Financial literacy survey finds gap between attitude, action

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When it comes to personal finances, most people generally know what they should do, but a lot of them don’t do it.

Americans feel a combination of confidence and concern about their money: almost three-quarters say they do a good or excellent job at handling it, yet more than half agree that their money could go farther if they did a better job of financial management.

The survey, conducted on behalf of to gauge Americans’ financial literacy, highlights the gap between knowledge and behavior. Like an overweight person who perpetually vows to start dieting next week, the typical American plans to whip those finances into shape, just as soon as there is time. hired RoperASW to poll a statistically valid sample of American adults about their personal finances — what they know and what they do. Roper contacted 1,000 randomly selected people by telephone between Jan. 17 and Jan. 31.

Americans are fairly good at taking care of the basic stuff, such as paying bills on time. But they aren’t as adept at handling complex tasks such as evaluating insurance. They tend to put off financial chores that don’t have to be done frequently.

  • A sensible 93 percent say it is very important to pay bills on time to avoid late fees. And 80 percent say they always pay their bills on time. Some 17 percent say they sometimes pay their bills on time.
  • 61 percent say it’s very important to shop around for the best insurance quotes and coverage, but just 39 percent actually do it.
  • 54 percent say it’s very important to adjust the W-4 form annually to make sure the correct amount is being withheld from their paychecks for income taxes, but just 38 percent do it. And 44 percent believe that it’s very important to check their credit report annually for accuracy, but only 30 percent do it.

Among the most basic personal finance skills are paying bills and handling bank accounts, and people say they handle these tasks well. Almost three-quarters of respondents say they always make more than minimum payments on their credit cards, and a similar percentage say they always read their bank account statements regularly.

Paying bills on time and reading bank account statements don’t require a lot of analytical skill. When it comes to financial chores that require analysis and comparison, people don’t do as well. Witness that paltry 39 percent who shop around for the best insurance quotes and coverage.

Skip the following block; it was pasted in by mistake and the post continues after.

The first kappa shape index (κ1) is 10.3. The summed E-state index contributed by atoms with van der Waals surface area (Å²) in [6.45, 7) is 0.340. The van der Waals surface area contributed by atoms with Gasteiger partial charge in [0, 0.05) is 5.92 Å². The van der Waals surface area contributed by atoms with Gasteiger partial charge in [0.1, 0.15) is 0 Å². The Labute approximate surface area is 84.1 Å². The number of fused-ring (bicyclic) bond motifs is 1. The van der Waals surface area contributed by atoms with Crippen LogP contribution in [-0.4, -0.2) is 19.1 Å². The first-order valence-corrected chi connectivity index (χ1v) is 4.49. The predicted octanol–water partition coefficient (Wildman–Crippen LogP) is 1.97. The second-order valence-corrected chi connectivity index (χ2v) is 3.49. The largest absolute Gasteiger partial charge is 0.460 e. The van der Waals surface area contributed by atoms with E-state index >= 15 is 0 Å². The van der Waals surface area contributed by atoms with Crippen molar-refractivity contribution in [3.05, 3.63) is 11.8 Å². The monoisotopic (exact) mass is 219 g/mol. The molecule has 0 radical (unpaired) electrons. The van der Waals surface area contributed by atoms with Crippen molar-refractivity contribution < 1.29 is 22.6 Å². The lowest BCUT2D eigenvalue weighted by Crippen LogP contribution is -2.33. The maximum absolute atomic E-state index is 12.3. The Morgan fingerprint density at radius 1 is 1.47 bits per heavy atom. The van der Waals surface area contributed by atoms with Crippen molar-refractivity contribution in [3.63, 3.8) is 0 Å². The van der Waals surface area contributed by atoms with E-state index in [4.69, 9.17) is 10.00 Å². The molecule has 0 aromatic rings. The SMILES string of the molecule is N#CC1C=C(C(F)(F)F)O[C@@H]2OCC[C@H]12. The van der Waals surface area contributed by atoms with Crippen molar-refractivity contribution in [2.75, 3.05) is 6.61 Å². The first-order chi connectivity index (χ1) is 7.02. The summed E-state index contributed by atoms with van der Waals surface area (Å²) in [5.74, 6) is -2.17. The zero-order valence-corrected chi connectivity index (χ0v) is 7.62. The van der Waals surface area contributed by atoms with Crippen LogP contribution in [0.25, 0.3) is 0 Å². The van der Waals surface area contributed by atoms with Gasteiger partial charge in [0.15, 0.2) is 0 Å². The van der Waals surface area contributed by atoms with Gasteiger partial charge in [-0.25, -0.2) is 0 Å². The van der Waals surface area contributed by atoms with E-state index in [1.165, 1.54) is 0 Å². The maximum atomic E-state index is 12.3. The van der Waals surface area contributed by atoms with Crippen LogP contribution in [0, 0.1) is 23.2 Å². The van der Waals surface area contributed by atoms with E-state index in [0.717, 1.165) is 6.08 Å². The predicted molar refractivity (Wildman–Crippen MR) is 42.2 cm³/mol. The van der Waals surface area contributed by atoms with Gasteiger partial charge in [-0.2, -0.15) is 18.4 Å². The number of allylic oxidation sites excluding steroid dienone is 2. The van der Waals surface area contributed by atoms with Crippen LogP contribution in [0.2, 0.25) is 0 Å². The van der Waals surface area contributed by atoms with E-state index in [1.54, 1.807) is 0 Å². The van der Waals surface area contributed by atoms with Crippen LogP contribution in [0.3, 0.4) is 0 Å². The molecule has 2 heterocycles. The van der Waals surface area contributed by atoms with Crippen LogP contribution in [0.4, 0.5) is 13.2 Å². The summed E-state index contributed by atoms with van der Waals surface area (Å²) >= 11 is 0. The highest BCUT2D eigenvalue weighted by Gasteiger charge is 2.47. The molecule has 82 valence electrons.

Maybe so few people shop around for insurance because they don’t know what to look for. Asked, “Do you know how much life, auto, and health insurance you should carry?,” 59 answered no.

Of the roughly 45 percent of respondents who have mortgages, 76 percent said they comparison-shopped for the best mortgage deal. One-quarter said they didn’t, despite the fact that failure to shop for the best mortgage deal can cost tens of thousands of dollars over the life of the loan. A mortgage is the biggest single financial transaction most people make in their lifetimes.

“Americans clearly lack financial literacy skills, and it’s a fact that people have now overtly started to recognize,” says Karen Gross, professor at New York Law School. “We don’t teach about money or financial literacy very well. In our culture we teach better about sex than we do about money.”

Gross studies and teaches about consumer bankruptcy; has written a book,
Failure and Forgiveness: Rebalancing the Bankruptcy System, and is a founder of a program that teaches financial management skills to people who have filed for bankruptcy. She cites a 1992 study that found that 96 percent of bankrupt debtors lack the skills to compare credit card offers.

More than 1.5 million consumers filed for bankruptcy in 2002. If 96 percent of them can’t compare credit card offers, it’s a definite sign that lots of people need some financial education. But do people realize that they have gaps in their knowledge? It’s hard to tell, because people contradict themselves.

In the survey, 71 percent of respondents say they feel very or somewhat satisfied with their financial situation, and 72 percent say they’re excellent or good at handling their money.

Yet 59 percent say they feel in control when dealing with finances, and 42 percent feel confident.

Imagine if people said similar things about their driving ability. If 72 percent of drivers said they were excellent or good at handling their cars, but 59 percent said they were in control of their cars, you would wonder how they made the distinction. You would be tempted to drive a surplus armored personnel carrier, and to wear a helmet when crossing the street, knowing that 41 percent of drivers acknowledged being out of control.

More schools offer driver education courses than personal finance courses, which is good news for users of America’s roadways and bad news for folks who plan to spend, borrow and save money in their adulthood.

Lack of education about personal finance is behind these numbers: 56 percent of respondents agree that “I could make my money go farther if I was better at money management,” and 55 percent agree that “I plan to get my finances in better order as soon as I have time.”

There’s no time like now.